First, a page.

It's not so hard turning off when dancing, on diversions like "Right Now" featuring David Guetta. She puts on a saucy little number in "Jump," borrowing heavily from Ginuwine's "Pony" and re-purposing it for a dubstep mash-up.
Turning off proves more difficult when the album seems to be catwalking off in a half dozen different directions, starting with infernal headache "Fresh Off the Runway." This album could have kicked off with any other track -- SERIOUSLY, ANY OTHER TRACK -- and made more of an impact than this colorless boaster of explicit lyricism. But to make "Unapologetic" to appear without apologies, there's a slavish tromp through it; the new so-so single "Diamonds"; the aforementioned "Numb" with Eminem; and exasperating non-song "Pour It Up," a Mike WiLL-produced experiment which is far more aimless and depressing than its title implies.
I've been kind of waiting to see how J.A. Bayona's "The Impossible" will fare with Academy and guild voters. The film hit first at Toronto. I saw it just before that and loved it. It felt, to me, like a sure-fire Oscar play. But will it find room in the bait-infested waters of December?
An award for star Naomi Watts will sure give it some higher wattage going into the holidays, and that's just what the Palm Springs International Film Festival has done. Watts will receive the Desert Palm Achievement Award at the 24th annual fest, an award that, in recent years, has gone to Michelle Williams, Natalie Portman, Marion Cotillard, Anne Hathaway, Charlize Theron, Kate Winslet and Halle Berry in recent years.
Are you ready for Hollywood to go crazy about magic?
In June, we saw the first images from the set of "The Incredible Burt Wonderstone," which stars Steve Carrell as a Vegas magician who tries to get back together with his former partner Anton Lovecraft (Steve Buscemi) so that they can work together to destroy Steve Gray (Jim Carrey), who seems like a cross between Criss Angel and David Blaine. That is obviously the big comedy version of doing a film about the world of magic, but since Hollywood can't do one version of something without also doing a ton of similar films at the same time, we can also look forward to the slick stylish heist movie magic film, and if the first trailer's anything to judge by, "Now You See Me" looks like it could pull off a major trick at the box-office.
It has traditionally been very different to do a film about stage magic that works, and part of that is because the thrill of magic comes from seeing it live, with no edits, and still being fooled by what you see. On film, anything is possible because it's film. When Christopher Nolan made "The Prestige," he made the entire notion of misdirection and lies part of the thematic structure of the movie, and he shot the magic scenes in a way that made all of it seem possible, even when the film took a turn towards the surreal. It looks like director Louis Leterrier is going in the exact opposite direction with "Now You See Me," which appears to have gone through a whole lot of hands on its way to the screen.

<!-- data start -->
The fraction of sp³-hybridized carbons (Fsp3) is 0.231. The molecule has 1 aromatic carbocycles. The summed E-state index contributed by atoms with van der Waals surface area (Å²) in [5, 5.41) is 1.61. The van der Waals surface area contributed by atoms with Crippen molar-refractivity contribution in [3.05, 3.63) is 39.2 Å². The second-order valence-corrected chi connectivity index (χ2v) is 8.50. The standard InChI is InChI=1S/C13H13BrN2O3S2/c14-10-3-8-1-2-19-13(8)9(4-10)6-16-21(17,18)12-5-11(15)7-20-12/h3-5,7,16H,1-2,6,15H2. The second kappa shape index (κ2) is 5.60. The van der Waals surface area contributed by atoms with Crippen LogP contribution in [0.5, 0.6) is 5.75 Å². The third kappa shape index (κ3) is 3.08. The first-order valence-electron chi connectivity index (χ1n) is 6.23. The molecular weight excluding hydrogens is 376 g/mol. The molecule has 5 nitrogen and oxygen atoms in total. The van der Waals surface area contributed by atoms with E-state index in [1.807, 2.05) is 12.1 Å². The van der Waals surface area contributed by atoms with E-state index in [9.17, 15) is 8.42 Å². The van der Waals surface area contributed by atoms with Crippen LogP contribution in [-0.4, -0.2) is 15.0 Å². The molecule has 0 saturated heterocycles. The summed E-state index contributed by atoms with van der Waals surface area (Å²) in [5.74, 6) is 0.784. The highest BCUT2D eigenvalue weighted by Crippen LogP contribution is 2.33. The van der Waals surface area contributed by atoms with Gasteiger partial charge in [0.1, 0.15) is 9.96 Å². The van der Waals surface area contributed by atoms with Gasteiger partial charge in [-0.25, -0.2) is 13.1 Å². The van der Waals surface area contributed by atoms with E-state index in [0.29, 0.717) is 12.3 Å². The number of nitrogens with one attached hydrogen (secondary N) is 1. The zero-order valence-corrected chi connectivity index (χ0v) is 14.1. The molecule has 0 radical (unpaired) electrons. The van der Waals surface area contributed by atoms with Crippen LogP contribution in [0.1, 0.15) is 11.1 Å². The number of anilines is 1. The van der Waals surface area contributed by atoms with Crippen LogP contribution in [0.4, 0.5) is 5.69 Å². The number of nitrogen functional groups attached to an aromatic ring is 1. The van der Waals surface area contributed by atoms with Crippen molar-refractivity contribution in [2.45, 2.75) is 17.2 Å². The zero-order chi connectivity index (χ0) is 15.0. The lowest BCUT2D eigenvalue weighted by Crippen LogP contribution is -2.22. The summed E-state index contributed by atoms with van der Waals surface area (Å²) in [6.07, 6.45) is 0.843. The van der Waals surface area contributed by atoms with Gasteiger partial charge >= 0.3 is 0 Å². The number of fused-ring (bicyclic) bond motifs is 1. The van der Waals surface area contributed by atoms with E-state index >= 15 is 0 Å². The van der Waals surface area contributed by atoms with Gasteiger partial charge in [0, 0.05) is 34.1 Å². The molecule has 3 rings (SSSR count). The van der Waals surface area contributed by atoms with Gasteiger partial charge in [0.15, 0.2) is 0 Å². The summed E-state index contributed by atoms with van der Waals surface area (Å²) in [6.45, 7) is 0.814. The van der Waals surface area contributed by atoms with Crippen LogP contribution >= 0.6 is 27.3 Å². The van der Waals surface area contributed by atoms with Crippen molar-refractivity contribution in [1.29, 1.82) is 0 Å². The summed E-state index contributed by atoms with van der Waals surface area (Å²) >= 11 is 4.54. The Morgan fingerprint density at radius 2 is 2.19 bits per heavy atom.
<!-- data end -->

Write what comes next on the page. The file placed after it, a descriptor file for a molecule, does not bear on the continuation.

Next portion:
In a recent Long Shot column, I wrote about the shabby treatment typically given by awards pundits and voters alike to the Best Actress category, a race routinely described as "weak" due to the scarcity of major female-propelled prestige titles -- despite the abundance of outstanding work on the independent, genre and foreign fringes. One of the names I highlighted as unlikely to receive the attention they deserve was Linda Cardellini, whose measured, quietly aching performance as a returning war vet in Liza Johnson's microbudget debut feature "Return" went largely unseen on its release back in February.
I'm not the only one who believes the film and the actress, still arguably best-known for her TV work in "Freaks and Geeks" and "ER," deserve a second look. Over the weekend, the LA Times reported that Cardellini herself is launching a self-financed awards campaign for herself and for the film, mailing screeners to all 2200 members of the Screen Actors' Guild nominating committee, as well as to the actors', directors' and 'producers' branches of the Academy. More power to her, I say.